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Beyond the Flower: The Autobiography of a Feminist Artist Paperback – February 1, 1997

5.0 out of 5 stars 4 customer reviews

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Editorial Reviews

From Publishers Weekly

When feminist artist Judy Chicago (born Judy Cohen) published her first autobiographical memoir, Through the Flower, which left off in the early 1970s, she believed that the aim of art was empowerment and social change. Writing this less fiery, more introspective sequel in semirural Albuquerque, where she lives with her husband and many cats, she despairs over whether there is any point in continuing to make art. Summing up her career, she evokes the collaborative energies that went into such projects as The Dinner Party, a multimedia, symbolic history of women, and Birth Project, an installation that portrays the childbirth experience as a heroic struggle. She and her husband, photographer Donald Woodman, rediscovered their Jewish roots in working on Holocaust Project, a touring exhibition that uses the Nazi genocide as a prism to probe the global structure of abusive power and powerlessness. Illustrations. Author tour.
Copyright 1996 Reed Business Information, Inc. --This text refers to an out of print or unavailable edition of this title.

From Library Journal

One of the earliest organizers of the 1970s women's movement in art, Chicago has remained a high-profile, controversial multimedia feminist artist. These two works can be read as sequels/updates to Chicago's three previous books: her outspoken Through the Flower (LJ 3/15/75), The Dinner Party (LJ 6/1/79), and Embroidering Our Heritage (LJ 12/80). Chicago established her international reputation early on with the first book, an indiscreet, youthful autobiography that decried, sometimes in street language, her personal pain as a woman artist within a patriarchal society. In her updated Beyond the Flowers, as in the Dinner Party, expanded for a reopening debut in Los Angeles, she laments the vicissitudes of her personal life and career and the vast amount of money still needed to find a permanent home for her famous/infamous collaborative installation. "The Dinner Party" now appears in standard Western art survey texts. It records 1,038 mythical and historical women of Western civilization, especially honoring 39 of these with place settings on a triangular banquet table 48' per side. Controversy surrounded the imagery of the 39 plates, multicolor, explicit depictions of vaginas as harshly aggressive genitalia that are often criticized as inappropriate stand-ins for famous women. In The Dinner Party, a judiciously edited commemoration of a recent showing of the work, Chicago responds, "What is wrong with that?" Both books are essential for social, political, and feminist art collections.?Mary Hamel-Schwulst, Towson State Univ., Md.
Copyright 1996 Reed Business Information, Inc. --This text refers to an out of print or unavailable edition of this title.
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Product Details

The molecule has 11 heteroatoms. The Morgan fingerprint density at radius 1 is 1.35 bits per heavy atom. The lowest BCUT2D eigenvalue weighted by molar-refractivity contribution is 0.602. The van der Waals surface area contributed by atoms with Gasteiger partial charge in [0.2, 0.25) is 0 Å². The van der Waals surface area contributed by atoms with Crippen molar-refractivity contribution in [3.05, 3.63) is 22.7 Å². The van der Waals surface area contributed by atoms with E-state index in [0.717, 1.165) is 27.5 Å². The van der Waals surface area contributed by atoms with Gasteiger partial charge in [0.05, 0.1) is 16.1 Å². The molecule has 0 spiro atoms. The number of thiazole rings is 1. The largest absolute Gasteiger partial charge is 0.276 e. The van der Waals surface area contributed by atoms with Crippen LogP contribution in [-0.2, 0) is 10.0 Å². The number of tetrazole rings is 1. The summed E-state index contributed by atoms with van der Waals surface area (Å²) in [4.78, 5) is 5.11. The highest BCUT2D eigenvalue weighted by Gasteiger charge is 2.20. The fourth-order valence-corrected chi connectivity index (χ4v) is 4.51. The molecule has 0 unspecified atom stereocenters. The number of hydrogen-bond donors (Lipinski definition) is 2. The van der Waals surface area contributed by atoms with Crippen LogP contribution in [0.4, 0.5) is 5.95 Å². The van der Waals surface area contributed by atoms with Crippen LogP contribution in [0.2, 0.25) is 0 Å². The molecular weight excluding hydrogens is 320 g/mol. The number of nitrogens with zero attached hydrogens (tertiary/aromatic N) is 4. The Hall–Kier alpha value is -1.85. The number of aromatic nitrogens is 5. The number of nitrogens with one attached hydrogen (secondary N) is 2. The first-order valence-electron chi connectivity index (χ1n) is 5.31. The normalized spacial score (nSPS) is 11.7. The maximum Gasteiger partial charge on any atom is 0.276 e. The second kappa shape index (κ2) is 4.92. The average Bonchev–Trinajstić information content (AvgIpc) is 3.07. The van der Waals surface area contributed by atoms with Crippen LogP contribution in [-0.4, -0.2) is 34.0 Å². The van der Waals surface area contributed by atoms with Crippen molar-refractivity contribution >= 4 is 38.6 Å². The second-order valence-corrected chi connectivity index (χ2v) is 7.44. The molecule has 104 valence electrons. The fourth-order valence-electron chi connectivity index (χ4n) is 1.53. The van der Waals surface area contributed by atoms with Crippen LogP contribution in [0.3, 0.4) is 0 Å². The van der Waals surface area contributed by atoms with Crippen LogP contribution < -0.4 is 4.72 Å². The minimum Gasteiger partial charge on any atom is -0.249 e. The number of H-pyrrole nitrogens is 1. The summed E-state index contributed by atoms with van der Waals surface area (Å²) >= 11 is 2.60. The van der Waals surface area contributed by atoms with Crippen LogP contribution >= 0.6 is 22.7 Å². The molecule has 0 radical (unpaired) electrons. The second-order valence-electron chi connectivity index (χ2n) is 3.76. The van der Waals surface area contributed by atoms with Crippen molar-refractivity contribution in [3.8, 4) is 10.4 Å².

• Paperback: 304 pages
  • Publisher: Penguin Books (March 1, 1997)
  • Language: English
  • ISBN-10: 0140232974
  • ISBN-13: 978-0140232974
  • Product Dimensions: 5.1 x 0.6 x 7.8 inches
  • Shipping Weight: 9.6 ounces
  • Average Customer Review: 5.0 out of 5 stars  See all reviews (4 customer reviews)
  • Amazon Best Sellers Rank: #1,739,408 in Books (See Top 100 in Books)

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By A Customer on December 22, 1998
Format: Paperback
It seems that while Women continue to produce some of the most important art work of our time, there are many men in the art world and in criticism who wish to pretend that the most courageous Women's voices are not heard. I salute Judy Chicago for combatting what these men have perpetrated upon us as artists and as Women. She is so courageous, so forthright, never one to shy away from speaking the truth at all times even as she questions 'truth'. Her experiences with her Black lover are also fascinating, and it seems that now that Women and African Americans are joining to fight patriarchal assumptions/proscriptions, we are better able to appreciate the efforts of Judy Chicago to proclaim the relations of artistic struggle and the struggle of civil rights. A WONDERFUL artist.
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By A Customer on December 26, 1998
Format: Paperback
Is there a more gifted artist in the world than Judy Chicago? While men continue to pretend that women artists do not even exist, Chicago has fought all the male paradigms and WON! Her gut-wrenchingly honest writing will inspire a lot of fear among males who are trying to keep women from showing their work, but every once in a while I feel that women have nothing to worry about as far as that goes: because artists like Judy Chicago continue to astonish all with her brilliance!
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By A Customer on April 9, 1998
Format: Paperback
A beautiful and powerful book by a great Woman artist, an artist who has never allowed the white male patriarchal art world to dismiss her work (although they are still trying). I found her experience with her black lover and her rejection of white male attitudes touching and stirring. A fine book that questions the male attempt to dismiss women from art.
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By A Customer on April 3, 1999
Format: Paperback
Courageous, breath-taking insight into the shabby workings of the white male mind. This is a truly great book. Chicago's life is an inspiration to all of us. I'm giving this book to both of my daughters.
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